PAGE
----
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The RCom Bankruptcy: 5 Lessons for Smallcap Investors

Feb 7, 2019

Richa Agarwal, Research analyst

When Anil Ambani-led Reliance Communications (RCom) filed for bankruptcy through the National Company Law Tribunal to resolve its high debt burden earlier this week, I'm sure one thought was running through a lot of minds: If even an Ambani can be reduced to filing for bankruptcy, who out there is actually safe?

An Ambani-led company filing for bankruptcy is something unheard of, considering the 'Reliance' brand has over time become synonymous with success.

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Unfortunately, with RCom, many investors took a dive as well. Small shareholders who clung on to the stock believing it to be on the brink of a turnaround at every step simply because it had the backing of the Reliance brand were in for a rude shock...

Because brand value did not stop the debt-laden RCom from filing for voluntary bankruptcy after its debt became too much to handle.

A company's brand can only work for it so much.

It is the management's actions that matter.

According to media reports, in December 2017 RCom's management announced a debt resolution plan, and said that there would be no write-offs or equity conversion for lenders and bond holders as the company was nearing sales of assets that could provide the cash needed to pay debt.

But none of it came to fruition.

And the company, which was the second biggest telecom player in India less than a decade ago, is now filing for voluntary bankruptcy.

If people were paying attention beyond the brand name they would have realized that the management of the company did not walk the talk, and all the signs were there.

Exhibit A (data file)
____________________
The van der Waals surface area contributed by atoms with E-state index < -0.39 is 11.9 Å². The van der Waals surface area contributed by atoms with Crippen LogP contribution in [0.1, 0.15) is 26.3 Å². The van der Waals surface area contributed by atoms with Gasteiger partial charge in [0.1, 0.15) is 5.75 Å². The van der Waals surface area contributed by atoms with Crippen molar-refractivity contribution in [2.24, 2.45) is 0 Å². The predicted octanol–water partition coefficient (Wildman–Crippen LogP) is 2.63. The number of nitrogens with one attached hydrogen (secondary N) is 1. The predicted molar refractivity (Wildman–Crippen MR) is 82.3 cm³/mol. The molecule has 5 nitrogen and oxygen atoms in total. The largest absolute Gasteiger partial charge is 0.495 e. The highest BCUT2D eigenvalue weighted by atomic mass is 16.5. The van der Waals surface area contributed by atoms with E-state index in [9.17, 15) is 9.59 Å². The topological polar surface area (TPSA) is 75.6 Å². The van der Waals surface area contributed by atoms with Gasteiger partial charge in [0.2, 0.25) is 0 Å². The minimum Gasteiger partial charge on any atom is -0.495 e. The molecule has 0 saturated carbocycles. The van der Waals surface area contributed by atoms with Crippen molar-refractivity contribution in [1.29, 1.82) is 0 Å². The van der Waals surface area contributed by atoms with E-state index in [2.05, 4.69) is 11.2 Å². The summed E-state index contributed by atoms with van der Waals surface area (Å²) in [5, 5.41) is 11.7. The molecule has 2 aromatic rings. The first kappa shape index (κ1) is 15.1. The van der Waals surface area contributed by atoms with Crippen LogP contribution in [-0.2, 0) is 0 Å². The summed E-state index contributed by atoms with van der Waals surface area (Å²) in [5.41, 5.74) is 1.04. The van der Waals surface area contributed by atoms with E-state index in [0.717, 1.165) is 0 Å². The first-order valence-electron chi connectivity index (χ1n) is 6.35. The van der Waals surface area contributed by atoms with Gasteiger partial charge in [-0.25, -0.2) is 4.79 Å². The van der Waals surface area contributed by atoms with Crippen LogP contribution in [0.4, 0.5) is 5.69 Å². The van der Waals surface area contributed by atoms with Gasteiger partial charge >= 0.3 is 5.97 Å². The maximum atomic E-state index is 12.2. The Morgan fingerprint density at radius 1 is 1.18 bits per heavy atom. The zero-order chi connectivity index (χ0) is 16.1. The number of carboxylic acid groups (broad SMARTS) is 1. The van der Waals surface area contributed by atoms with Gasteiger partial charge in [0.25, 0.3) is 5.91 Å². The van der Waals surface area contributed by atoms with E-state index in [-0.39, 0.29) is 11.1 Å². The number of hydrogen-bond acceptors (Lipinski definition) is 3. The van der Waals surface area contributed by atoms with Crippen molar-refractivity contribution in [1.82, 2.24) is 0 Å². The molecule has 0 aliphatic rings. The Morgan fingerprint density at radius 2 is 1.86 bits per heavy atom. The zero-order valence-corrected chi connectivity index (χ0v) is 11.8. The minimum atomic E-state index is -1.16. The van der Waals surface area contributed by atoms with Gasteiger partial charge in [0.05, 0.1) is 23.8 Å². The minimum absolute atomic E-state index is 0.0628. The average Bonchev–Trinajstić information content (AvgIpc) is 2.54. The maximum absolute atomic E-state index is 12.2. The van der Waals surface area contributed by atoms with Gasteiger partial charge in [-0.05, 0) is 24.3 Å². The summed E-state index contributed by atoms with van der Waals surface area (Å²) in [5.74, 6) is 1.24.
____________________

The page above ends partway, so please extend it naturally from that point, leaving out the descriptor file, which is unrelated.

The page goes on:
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When it comes to assessing the wealth creating potential of a company, the management can be a make or break factor.

As you know, I am always harping on about meeting managements, understanding them, making sure they are capable and ethical, and so on, before I ever recommend a company. I travel the length and breadth of the country - going even to remote locations, to meet managements.

Why? Because this is what happens when managements make bad decisions - loss of shareholder wealth.

The importance of assessing management quality cannot be emphasized enough. After all, it is their decision making in the various areas of the business that will eventually decide whether the business is a long-term compounding machine for shareholders.

But it has to be noted that betting on a good quality management is not the only thing to consider in a business you want to invest in. It is also important to judge the quality of the business they are running.

And the odds are really in our favour when a management with a good reputation tackles a good quality business.

Try having one without the other and you are not quite on a fertile field.